Computer tool alerts GPs to patients' cancer risk

A computer program that predicts a patient's cancer risk based on their symptoms could help GPs diagnose the disease earlier and improve survival rates.

The software is partly based on a tool developed by Exeter GP Professor Willie Hamilton, pictured (Photo: National Cancer Research Institute)
The software is partly based on a tool developed by Exeter GP Professor Willie Hamilton, pictured (Photo: National Cancer Research Institute)

The software, which automatically alerts GPs when symptoms suggest a risk of cancer, is being tested by GP practices in England and Wales and could be rolled out to all practice computer systems.

GPs involved in the project said it could save lives by identifying cancer earlier.

The Electronic Cancer Decision Support (eCDS) program scans information entered into the patient record during a consultation and matches symptoms to known risk factors such as smoking status.

It can automatically alert GPs when it detects a combination of symptoms known to be associated with cancer, and can help the GP decide whether further investigation is needed.

The tool can estimate the risk of oesophago-gastric, lung, colorectal, pancreatic and ovarian cancers.

Findings from a study of the new tool were presented at the National Cancer Research Institute’s conference on Tuesday.

The tool is based on work by academic GP Professor Julia Hippsley-Cox, who developed the QCancer risk calculator, and Exeter GP Professor Willie Hamilton’s risk assessment tool.

Professor Hamilton said the program would be used alongside patient notes.

He said: ‘What’s really useful is if, for example, a patient comes to see me with one symptom such as nausea or sickness. Then three weeks later they come back and say they’ve had trouble swallowing.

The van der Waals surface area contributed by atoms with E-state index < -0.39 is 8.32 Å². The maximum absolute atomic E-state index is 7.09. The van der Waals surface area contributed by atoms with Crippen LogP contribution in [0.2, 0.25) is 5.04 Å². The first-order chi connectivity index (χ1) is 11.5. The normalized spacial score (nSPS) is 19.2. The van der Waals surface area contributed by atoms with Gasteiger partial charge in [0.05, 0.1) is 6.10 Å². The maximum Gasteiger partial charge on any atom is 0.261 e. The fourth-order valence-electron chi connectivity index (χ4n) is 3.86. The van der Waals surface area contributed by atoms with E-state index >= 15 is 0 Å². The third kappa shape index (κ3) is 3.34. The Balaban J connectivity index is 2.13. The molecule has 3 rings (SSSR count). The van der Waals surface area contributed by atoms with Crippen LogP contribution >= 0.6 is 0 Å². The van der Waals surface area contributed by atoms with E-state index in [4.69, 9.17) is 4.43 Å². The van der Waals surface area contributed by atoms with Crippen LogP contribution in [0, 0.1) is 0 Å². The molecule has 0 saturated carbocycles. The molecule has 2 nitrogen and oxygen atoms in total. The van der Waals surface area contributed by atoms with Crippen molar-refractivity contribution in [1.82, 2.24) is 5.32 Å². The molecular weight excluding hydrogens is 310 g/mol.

'The computer will automatically ping up with an alert to say their risk of oesophageal cancer is over 7%, which will alert me to refer the patient for tests.’

The tool was developed by Macmillan Cancer Support with funding from the DH.

Dr Rosie Loftus, lead GP adviser at Macmillan Cancer Support, said: ‘When you’ve only got around 10 minutes with each patient, it’s vital that you ask the right questions and are able to quickly calculate someone’s risk in order to facilitate an early referral.

'Macmillan hopes that this tool will support GPs to identify the symptoms of cancer and help to improve cancer survival rates.'

Have you registered with us yet?

Register now to enjoy more articles and free email bulletins

Register

Already registered?

Sign in

Follow Us:

Just published

LMCs demand renegotiation of COVID-19 enhanced service deal

LMCs demand renegotiation of COVID-19 enhanced service deal

LMCs have called for a renegotiation of funding for the COVID-19 vaccination enhanced...

LMCs demand ballot of profession on PCN DES ahead of next contract talks

LMCs demand ballot of profession on PCN DES ahead of next contract talks

LMCs have demanded a ballot of GPs on the primary care network (PCN) DES before BMA...

Lack of support left locums at physical and financial risk in pandemic, say LMCs

Lack of support left locums at physical and financial risk in pandemic, say LMCs

Locum GPs have faced significant physical and financial risk because of a lack of...

LMCs demand NHS England apology over ‘abhorrent' claims about general practice

LMCs demand NHS England apology over ‘abhorrent' claims about general practice

LMCs have called on NHS England to apologise for ‘abhorrent and insulting’ suggestions...

CCGs to be stripped of commissioning role under reforms backed by NHS England

CCGs to be stripped of commissioning role under reforms backed by NHS England

CCGs could be stripped of their commissioning role under plans set out by NHS England,...

Shielding advice updated to reflect return to tiered system on 2 December

Shielding advice updated to reflect return to tiered system on 2 December

The government has updated its guidance for patients on the shielding list to reflect...